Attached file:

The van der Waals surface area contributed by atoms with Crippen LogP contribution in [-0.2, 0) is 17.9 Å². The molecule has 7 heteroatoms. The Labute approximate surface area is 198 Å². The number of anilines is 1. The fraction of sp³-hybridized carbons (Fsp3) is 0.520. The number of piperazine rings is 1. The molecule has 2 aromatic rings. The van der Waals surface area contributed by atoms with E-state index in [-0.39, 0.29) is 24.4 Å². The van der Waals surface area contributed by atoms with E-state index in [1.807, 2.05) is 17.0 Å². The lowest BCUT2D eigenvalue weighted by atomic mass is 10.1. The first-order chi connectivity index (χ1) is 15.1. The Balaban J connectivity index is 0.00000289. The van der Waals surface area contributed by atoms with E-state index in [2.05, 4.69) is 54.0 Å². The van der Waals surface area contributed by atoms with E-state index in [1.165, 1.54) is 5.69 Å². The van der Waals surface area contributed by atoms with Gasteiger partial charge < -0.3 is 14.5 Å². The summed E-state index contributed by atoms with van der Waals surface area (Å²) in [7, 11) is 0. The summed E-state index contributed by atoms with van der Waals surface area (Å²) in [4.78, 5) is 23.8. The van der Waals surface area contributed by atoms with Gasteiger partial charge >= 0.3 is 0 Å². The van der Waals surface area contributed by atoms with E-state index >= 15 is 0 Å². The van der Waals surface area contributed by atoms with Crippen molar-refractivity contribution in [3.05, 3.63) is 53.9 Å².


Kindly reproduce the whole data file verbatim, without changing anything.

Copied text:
The van der Waals surface area contributed by atoms with Crippen LogP contribution in [-0.2, 0) is 17.9 Å². The molecule has 7 heteroatoms. The Labute approximate surface area is 198 Å². The number of anilines is 1. The fraction of sp³-hybridized carbons (Fsp3) is 0.520. The number of piperazine rings is 1. The molecule has 2 aromatic rings. The van der Waals surface area contributed by atoms with E-state index in [-0.39, 0.29) is 24.4 Å². The van der Waals surface area contributed by atoms with E-state index in [1.807, 2.05) is 17.0 Å². The lowest BCUT2D eigenvalue weighted by atomic mass is 10.1. The first-order chi connectivity index (χ1) is 15.1. The Balaban J connectivity index is 0.00000289. The van der Waals surface area contributed by atoms with E-state index in [2.05, 4.69) is 54.0 Å². The van der Waals surface area contributed by atoms with E-state index in [1.165, 1.54) is 5.69 Å². The van der Waals surface area contributed by atoms with Gasteiger partial charge < -0.3 is 14.5 Å². The summed E-state index contributed by atoms with van der Waals surface area (Å²) in [7, 11) is 0. The summed E-state index contributed by atoms with van der Waals surface area (Å²) in [4.78, 5) is 23.8. The van der Waals surface area contributed by atoms with Gasteiger partial charge >= 0.3 is 0 Å². The van der Waals surface area contributed by atoms with E-state index >= 15 is 0 Å². The van der Waals surface area contributed by atoms with Crippen molar-refractivity contribution in [3.05, 3.63) is 53.9 Å².